Some have begun to bring their dinners nightly to the Trop, some have gone from Season Tickets to partial ticket plans, and other have faded away without a clue.
Kid’s are going back to school this Monday, and with it I expect a crowd under 12,000 even though 2 of the MLB’s hottest pitchers right now will hit the Rays mound. Rays send the Tall Texan Jeff Niemann to the hill for the “good guys” and the menacing Justin Verlander for the visiting Detroit Tigers. This match up should bring 24,000 easy into the Trop, but new jeans, school supplies and the first day of school might exhibit a lower than expected Rays crowd. And you can be sure there will be a broadcast comment on the empty seats, especially in Bristol, Conn.
Will this lack of bodies in the seats be due to a lack of support by the Tampa Bay are…No.
Will the crowds ever again fill the Trop screaming at the top of their lungs, seeking a victory….Yes.
The problem is this economic funk that has darkened the skies above Tropicana Field has to drift away, then recovery of the fan base will begin again. I yearn nightly to be in the stands, cheer for the Rays, even talk a little baseball with friends and foes. There is a unity within the Rays stands that sparks of excitement, pride and a hope for change. Problem is, this plight has not even hit it darkest moments yet.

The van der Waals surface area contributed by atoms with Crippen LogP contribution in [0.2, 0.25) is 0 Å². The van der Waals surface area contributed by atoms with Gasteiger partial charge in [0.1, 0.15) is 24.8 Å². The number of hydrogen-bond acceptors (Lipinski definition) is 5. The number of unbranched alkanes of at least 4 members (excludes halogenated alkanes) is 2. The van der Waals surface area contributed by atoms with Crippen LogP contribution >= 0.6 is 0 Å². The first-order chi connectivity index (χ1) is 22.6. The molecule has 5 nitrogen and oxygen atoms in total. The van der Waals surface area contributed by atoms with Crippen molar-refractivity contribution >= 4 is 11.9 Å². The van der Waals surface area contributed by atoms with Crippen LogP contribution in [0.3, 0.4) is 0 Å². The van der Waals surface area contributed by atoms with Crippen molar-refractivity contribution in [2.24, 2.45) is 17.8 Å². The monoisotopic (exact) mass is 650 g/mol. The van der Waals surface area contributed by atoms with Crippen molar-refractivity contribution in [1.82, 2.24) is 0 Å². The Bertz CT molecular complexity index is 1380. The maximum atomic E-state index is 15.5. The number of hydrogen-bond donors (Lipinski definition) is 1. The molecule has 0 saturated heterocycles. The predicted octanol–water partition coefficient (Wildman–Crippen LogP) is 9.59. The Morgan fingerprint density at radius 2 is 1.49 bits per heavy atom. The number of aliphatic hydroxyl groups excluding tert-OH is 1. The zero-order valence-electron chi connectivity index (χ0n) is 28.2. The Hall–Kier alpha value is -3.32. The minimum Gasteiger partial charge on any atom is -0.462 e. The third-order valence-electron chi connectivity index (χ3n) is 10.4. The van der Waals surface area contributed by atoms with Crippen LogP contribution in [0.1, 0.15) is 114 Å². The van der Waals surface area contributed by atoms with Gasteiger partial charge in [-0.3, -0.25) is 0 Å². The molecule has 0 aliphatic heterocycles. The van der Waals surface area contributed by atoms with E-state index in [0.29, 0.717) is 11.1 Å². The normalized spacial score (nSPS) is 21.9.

There is nothing wrong with the fan support in Tampa Bay, we just need to again collectively feel adamantly that this financial storm is over and we can again truck out to games. In the end, when things get brighter, the crowds will again flock to Gate’s 1 and 4 to see this team play. The Tampa Bay area is a huge tourist based economy, and with visitors staying home or taking regional vacations instead of visiting the “Mouse”, this area will stay below the economic surface and the Rays attendance will suffer.
It hurts me to the core to nightly hear other MLB broadcast teams, Fox Sports or ESPN media combos speak down about the Rays fan base and this region. Tampa Bay right now is like a prize fighter hit hard in the gut and reeling on the ropes. There is a do or die mentality in this region, a fight that no one can imagine unless you have lived here. Go ahead National media take your best shot, I guarantee we get back up and land a solid uppercut to your jaw…That would keep you from talking smack.